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Saturday, April 21, 2012

Pulling the Rug...

There are no shortages of reasons given for the obesity “epidemic” here in America. Sugar soda consumption, long hours sitting in from of a computer or television and easy access to junk foods are some of the more common reasons given by the experts.

Another reason heralded by the same experts in recent years has been the idea of food desserts. A food dessert is a community where obesity rates are high but access to healthy food is low. These are typically reported to be in poorer neighborhoods among those who have limited access to transportation. Thus with limited financial and travel resources to get healthy foods residents of the community resort to eating readily available unhealthy foods from convenience stores and fast food establishments. This according to experts is the case.

However a couple of recent studies show a much brighter picture. One study by the RAND Corporation a nonprofit research institute found that rather than being food desserts these neighborhoods should be called food swamps because of the many available food options. In other words the very idea of food desserts has been a fabrication of those in the health misinformation industry whose job it is to protect their job.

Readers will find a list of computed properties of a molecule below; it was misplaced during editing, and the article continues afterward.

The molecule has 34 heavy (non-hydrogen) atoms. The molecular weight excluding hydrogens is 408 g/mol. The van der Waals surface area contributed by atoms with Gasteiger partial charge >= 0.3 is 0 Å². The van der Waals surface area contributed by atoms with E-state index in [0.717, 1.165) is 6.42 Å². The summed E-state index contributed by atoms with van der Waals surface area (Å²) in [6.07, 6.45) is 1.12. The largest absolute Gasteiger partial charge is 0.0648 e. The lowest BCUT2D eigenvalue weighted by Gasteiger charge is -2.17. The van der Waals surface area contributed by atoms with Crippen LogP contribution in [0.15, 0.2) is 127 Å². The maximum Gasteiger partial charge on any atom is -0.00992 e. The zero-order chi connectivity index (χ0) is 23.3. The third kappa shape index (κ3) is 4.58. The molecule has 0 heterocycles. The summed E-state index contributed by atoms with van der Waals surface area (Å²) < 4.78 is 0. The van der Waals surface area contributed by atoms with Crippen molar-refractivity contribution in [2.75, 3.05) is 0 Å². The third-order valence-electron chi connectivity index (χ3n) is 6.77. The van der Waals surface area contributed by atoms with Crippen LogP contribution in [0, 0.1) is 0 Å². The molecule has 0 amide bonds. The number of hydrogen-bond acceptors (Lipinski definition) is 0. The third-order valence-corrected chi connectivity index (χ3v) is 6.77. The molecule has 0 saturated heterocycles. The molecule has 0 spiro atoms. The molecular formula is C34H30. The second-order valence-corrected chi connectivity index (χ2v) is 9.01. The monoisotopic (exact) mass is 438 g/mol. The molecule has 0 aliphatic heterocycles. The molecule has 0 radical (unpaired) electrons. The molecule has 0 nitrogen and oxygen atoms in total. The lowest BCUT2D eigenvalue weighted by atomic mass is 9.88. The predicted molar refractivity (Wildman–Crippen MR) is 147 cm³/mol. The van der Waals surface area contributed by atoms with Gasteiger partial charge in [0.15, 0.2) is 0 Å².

An article appearing in the New York Times about these findings lamented:

Some experts say these new findings raise questions about the effectiveness of efforts to combat the obesity epidemic simply by improving access to healthy foods. Despite campaigns to get Americans to exercise more and eat healthier foods, obesity rates have not budged over the past decade, according to recently released federal data.

Why is this the case when billions and billions of tax payer dollars are spent annually on healthy promotion and healthy eating campaigns? The truth is what I have been writing about for nearly a decade. That is some people are fat and others are thin. Some people will get diabetes and others will not though they follow a similar diet pattern. More importantly all people regardless of where they live, what their financial status is and whether they have access to transportation will eat what they like.

Incidentally the US Department of Agriculture report on food desserts found that few areas in our nation met the strict qualification of a food dessert. One of those areas that qualifies is the neighborhood where I live just miles from several large grocery stores.

USDA food dessert report